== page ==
HashMap contains a certain number of buckets. It uses
hashCode to determine which bucket to put these into. For simplicity's sake imagine it as a modulus.
If our hashcode is 123456 and we have 4 buckets,
123456 % 4 = 0 so the item goes in the first bucket, Bucket 1.
If our hashcode function is good, it will provide an even distribution so all the buckets will be used somewhat equally. In this case, the bucket uses a linked list to store the values.
But you can't rely on people to implement good hash functions. People will often write poor hash functions which will result in a non-even distribution.
The less even this distribution is, the further we're moving from O(1) operations and the closer we're moving towards O(n) operations.
The implementation of Hashmap tries to mitigate this by organising some buckets into trees rather than linked lists if the buckets becomes too large. This is what
TREEIFY_THRESHOLD = 8 is for. If a bucket contains more than eight items, it should become a tree.
This tree is a Red-Black tree. It is first sorted by hash code. If the hash codes are the same, it uses the
compareTo method of
Comparable if the objects implement that interface, else the identity hash code.
If entries are removed from the map, the number of entries in the bucket might reduce such that this tree structure is no longer necessary. That's what the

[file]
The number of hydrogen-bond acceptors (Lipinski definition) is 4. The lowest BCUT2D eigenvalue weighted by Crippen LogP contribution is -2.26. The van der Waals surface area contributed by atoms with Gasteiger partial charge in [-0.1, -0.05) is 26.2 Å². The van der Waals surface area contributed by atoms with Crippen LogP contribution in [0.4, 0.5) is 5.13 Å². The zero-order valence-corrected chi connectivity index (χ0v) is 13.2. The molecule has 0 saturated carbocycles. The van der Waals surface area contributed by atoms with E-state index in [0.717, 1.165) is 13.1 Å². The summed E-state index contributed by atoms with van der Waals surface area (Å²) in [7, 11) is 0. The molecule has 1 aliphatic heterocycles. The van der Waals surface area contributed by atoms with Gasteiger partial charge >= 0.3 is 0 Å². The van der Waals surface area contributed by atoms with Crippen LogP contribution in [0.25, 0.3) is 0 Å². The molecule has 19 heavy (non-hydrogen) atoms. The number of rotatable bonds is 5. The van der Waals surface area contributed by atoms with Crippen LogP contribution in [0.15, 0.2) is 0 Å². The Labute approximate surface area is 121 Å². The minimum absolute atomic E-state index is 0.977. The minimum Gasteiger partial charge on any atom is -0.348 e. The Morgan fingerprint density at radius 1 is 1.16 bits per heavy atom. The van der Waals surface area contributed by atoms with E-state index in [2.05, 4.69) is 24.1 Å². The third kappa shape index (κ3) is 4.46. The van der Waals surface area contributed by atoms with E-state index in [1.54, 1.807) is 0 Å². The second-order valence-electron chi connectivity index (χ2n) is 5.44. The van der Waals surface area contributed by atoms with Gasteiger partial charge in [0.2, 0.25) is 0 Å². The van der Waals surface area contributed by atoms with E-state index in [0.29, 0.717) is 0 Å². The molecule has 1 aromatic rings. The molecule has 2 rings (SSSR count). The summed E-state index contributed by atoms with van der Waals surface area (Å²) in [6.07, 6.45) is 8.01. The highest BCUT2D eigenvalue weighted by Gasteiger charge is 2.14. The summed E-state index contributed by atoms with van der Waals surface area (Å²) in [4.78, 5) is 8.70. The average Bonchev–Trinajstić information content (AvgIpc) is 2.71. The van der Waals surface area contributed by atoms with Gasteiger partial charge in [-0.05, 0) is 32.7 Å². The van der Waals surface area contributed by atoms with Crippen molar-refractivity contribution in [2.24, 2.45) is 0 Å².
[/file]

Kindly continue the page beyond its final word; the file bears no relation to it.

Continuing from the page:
UNTREEIFY_THRESHOLD = 6 is for. If the number of elements in a bucket drops below six, we might as well go back to using a linked list.
Finally, there is the
MIN_TREEIFY_CAPACITY = 64.
When a hash map grows in size, it automatically resizes itself to have more buckets. If we have a small hash map, the likelihood of us getting very full buckets is quite high, because we don't that have many different buckets to put stuff into. It's much better to have a bigger hash map, with more buckets that are less full. This constant basically says not to start making buckets into trees if our hash map is very small - it should resize to be larger first instead.
To answer your question about the performance gain, these optimisations were added to improve the worst case. I'm only speculating but you would probably only see a noticeable performance improvement because of these optimisations if your
hashCode function was not very good.
Images are mine (thanks MSPaint). Reuse them however you like.